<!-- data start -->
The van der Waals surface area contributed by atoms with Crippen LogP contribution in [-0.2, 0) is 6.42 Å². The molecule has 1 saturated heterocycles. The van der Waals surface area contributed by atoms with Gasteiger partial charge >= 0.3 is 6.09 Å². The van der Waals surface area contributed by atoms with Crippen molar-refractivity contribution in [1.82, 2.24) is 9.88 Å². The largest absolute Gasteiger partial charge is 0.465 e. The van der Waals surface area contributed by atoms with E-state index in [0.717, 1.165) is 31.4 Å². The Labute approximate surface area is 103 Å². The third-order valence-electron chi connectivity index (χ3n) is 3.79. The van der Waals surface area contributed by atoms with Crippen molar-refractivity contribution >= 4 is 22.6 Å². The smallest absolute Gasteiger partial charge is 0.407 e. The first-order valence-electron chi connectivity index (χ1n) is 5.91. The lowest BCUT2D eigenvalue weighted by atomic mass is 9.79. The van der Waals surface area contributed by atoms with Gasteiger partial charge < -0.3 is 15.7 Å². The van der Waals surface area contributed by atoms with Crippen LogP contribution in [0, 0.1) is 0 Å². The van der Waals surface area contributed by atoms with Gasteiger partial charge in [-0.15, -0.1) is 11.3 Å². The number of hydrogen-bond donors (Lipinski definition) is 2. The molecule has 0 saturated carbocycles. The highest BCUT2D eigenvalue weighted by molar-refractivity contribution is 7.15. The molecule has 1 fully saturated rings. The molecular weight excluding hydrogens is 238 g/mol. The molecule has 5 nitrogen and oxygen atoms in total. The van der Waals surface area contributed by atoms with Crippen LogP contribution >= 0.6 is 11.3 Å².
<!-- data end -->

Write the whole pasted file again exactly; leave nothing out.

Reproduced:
The van der Waals surface area contributed by atoms with Crippen LogP contribution in [-0.2, 0) is 6.42 Å². The molecule has 1 saturated heterocycles. The van der Waals surface area contributed by atoms with Gasteiger partial charge >= 0.3 is 6.09 Å². The van der Waals surface area contributed by atoms with Crippen molar-refractivity contribution in [1.82, 2.24) is 9.88 Å². The largest absolute Gasteiger partial charge is 0.465 e. The van der Waals surface area contributed by atoms with E-state index in [0.717, 1.165) is 31.4 Å². The Labute approximate surface area is 103 Å². The third-order valence-electron chi connectivity index (χ3n) is 3.79. The van der Waals surface area contributed by atoms with Crippen molar-refractivity contribution >= 4 is 22.6 Å². The smallest absolute Gasteiger partial charge is 0.407 e. The first-order valence-electron chi connectivity index (χ1n) is 5.91. The lowest BCUT2D eigenvalue weighted by atomic mass is 9.79. The van der Waals surface area contributed by atoms with Gasteiger partial charge < -0.3 is 15.7 Å². The van der Waals surface area contributed by atoms with Crippen LogP contribution in [0, 0.1) is 0 Å². The van der Waals surface area contributed by atoms with Gasteiger partial charge in [-0.15, -0.1) is 11.3 Å². The number of hydrogen-bond donors (Lipinski definition) is 2. The molecule has 0 saturated carbocycles. The highest BCUT2D eigenvalue weighted by molar-refractivity contribution is 7.15. The molecule has 1 fully saturated rings. The molecular weight excluding hydrogens is 238 g/mol. The molecule has 5 nitrogen and oxygen atoms in total. The van der Waals surface area contributed by atoms with Crippen LogP contribution >= 0.6 is 11.3 Å².